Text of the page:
Multi-site Near Infrared Spectroscopy (NIRS) Monitoring of Children During Exercise
Near Infrared Spectroscopy (NIRS) monitoring has proven beneficial in increasing safety and improving patient care during pediatric cardiac surgery and during Pediatric Intensive Care Unit (PICU) stays. NIRS estimates the amount of oxygen in tissues by comparing the tissue's absorption of two wavelengths of light corresponding to hemoglobin carrying oxygen and hemoglobin without oxygen.
During cardiac surgery, multi-site NIRS monitoring is used to determine the heart's output by comparing the amount of oxygen available to discrete regions of the body nourished by different parts of the circulatory system. NIRS leads placed on the forehead detect oxygen available to the brain (cerebral), while leads placed over the kidney reflect oxygen available to the internal organs (somatic).
NIRS monitoring has been used for studying muscle oxygen usage during exercise in normal and disease states. Cerebral oxygenation at peak exercise at has been studied with NIRS monitoring. The use of multi-site NIRS monitoring during exercise stress testing for studying cardiac output through the patterning of somatic and cerebral oxygenation in combination with exercise stress test data has not been researched.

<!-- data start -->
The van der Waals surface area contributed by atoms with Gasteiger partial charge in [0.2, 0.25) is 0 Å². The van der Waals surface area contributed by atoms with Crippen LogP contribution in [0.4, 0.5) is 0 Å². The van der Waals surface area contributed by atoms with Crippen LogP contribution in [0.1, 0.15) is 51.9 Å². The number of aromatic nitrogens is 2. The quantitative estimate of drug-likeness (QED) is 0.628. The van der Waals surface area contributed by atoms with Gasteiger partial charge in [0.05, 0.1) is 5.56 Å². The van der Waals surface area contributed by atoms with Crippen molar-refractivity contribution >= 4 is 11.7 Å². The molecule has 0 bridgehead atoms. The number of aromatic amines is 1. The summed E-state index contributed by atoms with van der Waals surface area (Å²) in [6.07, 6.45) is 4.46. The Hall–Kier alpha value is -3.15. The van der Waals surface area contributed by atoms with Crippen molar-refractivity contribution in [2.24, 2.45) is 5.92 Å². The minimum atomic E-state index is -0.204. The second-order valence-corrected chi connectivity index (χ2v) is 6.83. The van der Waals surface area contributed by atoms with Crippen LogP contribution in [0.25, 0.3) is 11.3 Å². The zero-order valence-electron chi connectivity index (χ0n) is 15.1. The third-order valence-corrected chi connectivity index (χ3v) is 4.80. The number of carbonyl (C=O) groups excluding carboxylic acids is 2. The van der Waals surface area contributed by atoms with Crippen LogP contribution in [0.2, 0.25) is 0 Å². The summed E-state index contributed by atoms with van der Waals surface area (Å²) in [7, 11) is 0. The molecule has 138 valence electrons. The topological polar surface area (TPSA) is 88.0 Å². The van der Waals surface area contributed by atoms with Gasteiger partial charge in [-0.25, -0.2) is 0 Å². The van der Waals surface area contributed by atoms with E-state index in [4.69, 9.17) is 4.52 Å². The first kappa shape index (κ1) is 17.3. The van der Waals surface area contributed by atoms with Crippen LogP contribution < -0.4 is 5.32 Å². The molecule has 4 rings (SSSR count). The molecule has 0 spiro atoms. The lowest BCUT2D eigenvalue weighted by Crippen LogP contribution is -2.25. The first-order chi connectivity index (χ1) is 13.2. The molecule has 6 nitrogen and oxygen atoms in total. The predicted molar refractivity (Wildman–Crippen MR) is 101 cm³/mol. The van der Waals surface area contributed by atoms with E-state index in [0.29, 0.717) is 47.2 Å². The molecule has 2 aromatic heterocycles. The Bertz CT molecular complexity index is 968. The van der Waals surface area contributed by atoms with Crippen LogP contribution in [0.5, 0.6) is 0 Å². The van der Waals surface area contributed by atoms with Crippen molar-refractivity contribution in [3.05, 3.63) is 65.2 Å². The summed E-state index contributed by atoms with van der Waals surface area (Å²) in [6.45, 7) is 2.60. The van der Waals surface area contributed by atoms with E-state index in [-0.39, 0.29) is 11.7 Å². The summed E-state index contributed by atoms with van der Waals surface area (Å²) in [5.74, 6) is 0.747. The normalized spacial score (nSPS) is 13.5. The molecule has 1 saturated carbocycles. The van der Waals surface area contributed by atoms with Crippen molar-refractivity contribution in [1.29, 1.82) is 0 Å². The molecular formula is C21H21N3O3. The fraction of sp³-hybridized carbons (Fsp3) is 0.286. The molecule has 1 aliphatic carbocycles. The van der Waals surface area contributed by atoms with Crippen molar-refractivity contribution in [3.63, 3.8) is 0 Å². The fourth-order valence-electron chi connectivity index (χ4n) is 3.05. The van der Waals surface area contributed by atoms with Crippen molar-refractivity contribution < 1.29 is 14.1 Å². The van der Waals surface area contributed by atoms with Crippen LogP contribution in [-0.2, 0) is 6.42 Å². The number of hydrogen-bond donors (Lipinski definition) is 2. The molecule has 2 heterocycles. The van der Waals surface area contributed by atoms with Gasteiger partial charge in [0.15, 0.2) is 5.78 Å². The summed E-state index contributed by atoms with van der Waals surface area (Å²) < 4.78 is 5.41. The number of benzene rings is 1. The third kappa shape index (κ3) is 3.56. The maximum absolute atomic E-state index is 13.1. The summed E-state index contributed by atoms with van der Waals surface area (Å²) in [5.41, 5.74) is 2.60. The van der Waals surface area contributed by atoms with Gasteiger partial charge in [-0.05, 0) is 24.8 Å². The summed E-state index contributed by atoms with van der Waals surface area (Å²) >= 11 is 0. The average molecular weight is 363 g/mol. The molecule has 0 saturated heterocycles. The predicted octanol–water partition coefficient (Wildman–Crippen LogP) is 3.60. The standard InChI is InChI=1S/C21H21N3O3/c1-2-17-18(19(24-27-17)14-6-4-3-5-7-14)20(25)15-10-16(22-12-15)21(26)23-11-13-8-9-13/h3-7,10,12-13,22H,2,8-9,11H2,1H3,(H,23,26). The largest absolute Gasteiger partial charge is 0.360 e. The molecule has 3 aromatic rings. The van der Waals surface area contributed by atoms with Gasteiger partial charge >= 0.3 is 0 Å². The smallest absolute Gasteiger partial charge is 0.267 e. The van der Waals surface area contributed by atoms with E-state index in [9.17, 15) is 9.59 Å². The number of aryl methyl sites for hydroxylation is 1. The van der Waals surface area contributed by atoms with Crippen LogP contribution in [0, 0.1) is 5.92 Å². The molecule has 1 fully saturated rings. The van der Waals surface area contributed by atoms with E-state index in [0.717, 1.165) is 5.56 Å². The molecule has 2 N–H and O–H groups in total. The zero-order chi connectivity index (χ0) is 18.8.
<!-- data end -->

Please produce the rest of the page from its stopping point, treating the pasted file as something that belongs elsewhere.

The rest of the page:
We hypothesize that addition of multi-site NIRS monitoring to the standard data collection already achieved during exercise testing, will enable calculation of anaerobic threshold and cardiac output prediction. This will assist in determining appropriate timing for surgical intervention, predicting the post operative course and testing response to medication.
Congenital Heart Disease
|Study Design:||Observational Model: Case Control
Time Perspective: Prospective
|Official Title:||Use of Multi-site Near Infrared Spectroscopy (NIRS) Monitoring for Global Hemodynamic Assessment During Exercise Testing in Children With and Without Heart Disease|
- regional oxygen saturations in 4 sites [ Time Frame: during exercise stress testing ] [ Designated as safety issue: No ]
|Study Start Date:||November 2007|
|Study Completion Date:||December 2012|
|Primary Completion Date:||December 2012 (Final data collection date for primary outcome measure)|
Children with congenital heart lesions - males/females, ages 6-20, scheduled for a regular stress test
Children without congenital heart lesions - males/females, ages 6-20, scheduled for a regular stress test
|United States, Wisconsin|
|Children's Hospital of Wisconsin|
|Milwaukee, Wisconsin, United States, 53226|
|Principal Investigator:||John Hambrook, MD||Children's Hospital and Health System Foundation, Wisconsin|